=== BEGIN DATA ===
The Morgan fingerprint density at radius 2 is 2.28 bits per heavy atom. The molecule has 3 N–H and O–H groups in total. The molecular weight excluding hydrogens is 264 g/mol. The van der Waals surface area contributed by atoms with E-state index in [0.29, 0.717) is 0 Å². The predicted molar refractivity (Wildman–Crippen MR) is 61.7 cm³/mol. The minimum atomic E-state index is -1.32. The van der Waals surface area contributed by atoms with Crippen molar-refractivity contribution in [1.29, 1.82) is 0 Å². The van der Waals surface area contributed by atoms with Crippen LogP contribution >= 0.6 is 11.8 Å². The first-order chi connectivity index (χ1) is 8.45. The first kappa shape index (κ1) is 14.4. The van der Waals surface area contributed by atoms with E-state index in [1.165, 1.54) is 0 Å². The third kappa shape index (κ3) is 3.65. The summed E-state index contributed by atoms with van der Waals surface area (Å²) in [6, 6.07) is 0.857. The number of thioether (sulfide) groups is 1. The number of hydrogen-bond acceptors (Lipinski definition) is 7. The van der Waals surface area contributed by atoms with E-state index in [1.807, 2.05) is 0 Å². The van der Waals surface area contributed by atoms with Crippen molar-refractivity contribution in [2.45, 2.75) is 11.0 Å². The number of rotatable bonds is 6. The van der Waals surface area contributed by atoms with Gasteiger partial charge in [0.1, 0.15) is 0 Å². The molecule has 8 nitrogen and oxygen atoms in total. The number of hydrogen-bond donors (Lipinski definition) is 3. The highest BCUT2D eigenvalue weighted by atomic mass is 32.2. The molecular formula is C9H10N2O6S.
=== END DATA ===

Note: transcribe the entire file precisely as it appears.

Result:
The Morgan fingerprint density at radius 2 is 2.28 bits per heavy atom. The molecule has 3 N–H and O–H groups in total. The molecular weight excluding hydrogens is 264 g/mol. The van der Waals surface area contributed by atoms with E-state index in [0.29, 0.717) is 0 Å². The predicted molar refractivity (Wildman–Crippen MR) is 61.7 cm³/mol. The minimum atomic E-state index is -1.32. The van der Waals surface area contributed by atoms with Crippen molar-refractivity contribution in [1.29, 1.82) is 0 Å². The van der Waals surface area contributed by atoms with Crippen LogP contribution >= 0.6 is 11.8 Å². The first-order chi connectivity index (χ1) is 8.45. The first kappa shape index (κ1) is 14.4. The van der Waals surface area contributed by atoms with E-state index in [1.165, 1.54) is 0 Å². The third kappa shape index (κ3) is 3.65. The summed E-state index contributed by atoms with van der Waals surface area (Å²) in [6, 6.07) is 0.857. The number of thioether (sulfide) groups is 1. The number of hydrogen-bond acceptors (Lipinski definition) is 7. The van der Waals surface area contributed by atoms with E-state index in [1.807, 2.05) is 0 Å². The van der Waals surface area contributed by atoms with Crippen molar-refractivity contribution in [2.45, 2.75) is 11.0 Å². The number of rotatable bonds is 6. The van der Waals surface area contributed by atoms with Gasteiger partial charge in [0.1, 0.15) is 0 Å². The molecule has 8 nitrogen and oxygen atoms in total. The number of hydrogen-bond donors (Lipinski definition) is 3. The highest BCUT2D eigenvalue weighted by atomic mass is 32.2. The molecular formula is C9H10N2O6S.